In a previous post, I reviewed the concerns and options of Windows 7 desktop and laptop (collectively, “PC”) users in the wake of the Windows 10 release. The evidence reviewed in that post led to several conclusions. First, Microsoft was clearly taking aggressive measures to drive Windows 7 users to Windows 10. Those measures reportedly included pressuring chip manufacturers to insure that Windows 7 would not run on new CPUs, and downloading and installing Windows 10 without user consent.
Unfortunately, Windows 10 was not designed specifically for PC users, but was rather an attempt to serve widely different kinds of hardware with a single interface. As such, it indicated that Microsoft was continuing to disregard keyboard (i.e., desktop and laptop PC) computing in favor of an interface that would favor mobile devices.
As detailed in that previous post, Microsoft was pushing Windows 10, not because it was a genuinely superior tool for Windows 7 users, but rather because it served corporate purposes. In particular, it would position Microsoft to dominate the Internet of Things (IoT), it would set up PC users as guinea pigs for beta testing of updates before sending those updates to enterprise customers, and it would provide revenues from users’ detailed personal information.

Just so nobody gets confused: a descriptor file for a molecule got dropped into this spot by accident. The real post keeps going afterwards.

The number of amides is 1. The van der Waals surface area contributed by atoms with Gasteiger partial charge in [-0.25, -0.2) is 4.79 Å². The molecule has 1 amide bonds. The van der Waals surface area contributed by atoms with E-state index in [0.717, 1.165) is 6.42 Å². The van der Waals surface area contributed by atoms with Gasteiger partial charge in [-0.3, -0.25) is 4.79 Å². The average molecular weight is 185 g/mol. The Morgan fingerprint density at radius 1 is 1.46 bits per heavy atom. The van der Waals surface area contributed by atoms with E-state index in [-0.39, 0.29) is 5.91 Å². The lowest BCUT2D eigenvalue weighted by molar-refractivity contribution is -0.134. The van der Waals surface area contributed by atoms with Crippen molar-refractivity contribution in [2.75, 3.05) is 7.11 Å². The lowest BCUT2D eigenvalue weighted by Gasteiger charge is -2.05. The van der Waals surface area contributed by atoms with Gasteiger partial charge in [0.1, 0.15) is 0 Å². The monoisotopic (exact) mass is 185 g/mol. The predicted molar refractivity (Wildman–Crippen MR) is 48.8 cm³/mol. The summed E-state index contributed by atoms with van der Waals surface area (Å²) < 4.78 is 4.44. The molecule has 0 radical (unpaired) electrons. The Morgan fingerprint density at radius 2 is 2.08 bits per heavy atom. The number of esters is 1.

It appeared, in short, that the Windows 7 era represented a period when Microsoft felt that its best interests lay in producing a genuinely stable and useful PC operating system. Before Windows 7, the company had been unwilling and/or unable to offer an OS with the quality of IBM’s OS/2 or Apple’s Mac. And now, for many reasons cited in the previous post, many Win7 users seemed to feel that Microsoft was taking us back into the Dark Ages.
In the 2000s, I had responded to the flakiness of Windows XP by switching to Ubuntu Linux and running XP within a virtual machine (VM). The performance was not great, but to my surprise XP was significantly more stable in the VM than as a native OS running free. Later, I left Ubuntu when Windows 7 appeared and proved itself superior. And now the pendulum seemed to be swinging again. It seemed to be time, that is, to look back to Linux as a solution that would provide long-term computing stability.
I had found that the Linux world did not always keep up with the latest and coolest tools available in Windows. As advised in the previous post, I had already downloaded and activated the free upgrade from Windows 7 to 10, and had made an image of that installation, so I had it if I needed it, either as a standalone installation or for conversion into a virtual machine. At that time (and perhaps still), there was also the option of downloading a canned Win7 or Win10 VM. I did expect to run one or more versions of Windows in a VM, to handle those uses where Linux did not offer a suitable tool and where Wine or CrossOver failed to run a Windows program on Linux.
At present, then, my decision was to explore relatively nondisruptive ways of trying Linux, to see how well it would address my needs. If Linux just wasn’t going to work for my purposes, I would return to my abortive efforts to install and tweak Windows 10. But if Linux did work for my purposes, I would be able to avoid the time, aggravation, and expense that Windows 10 might require. My next steps were to do some exploring and make some decisions about relevant hardware and software.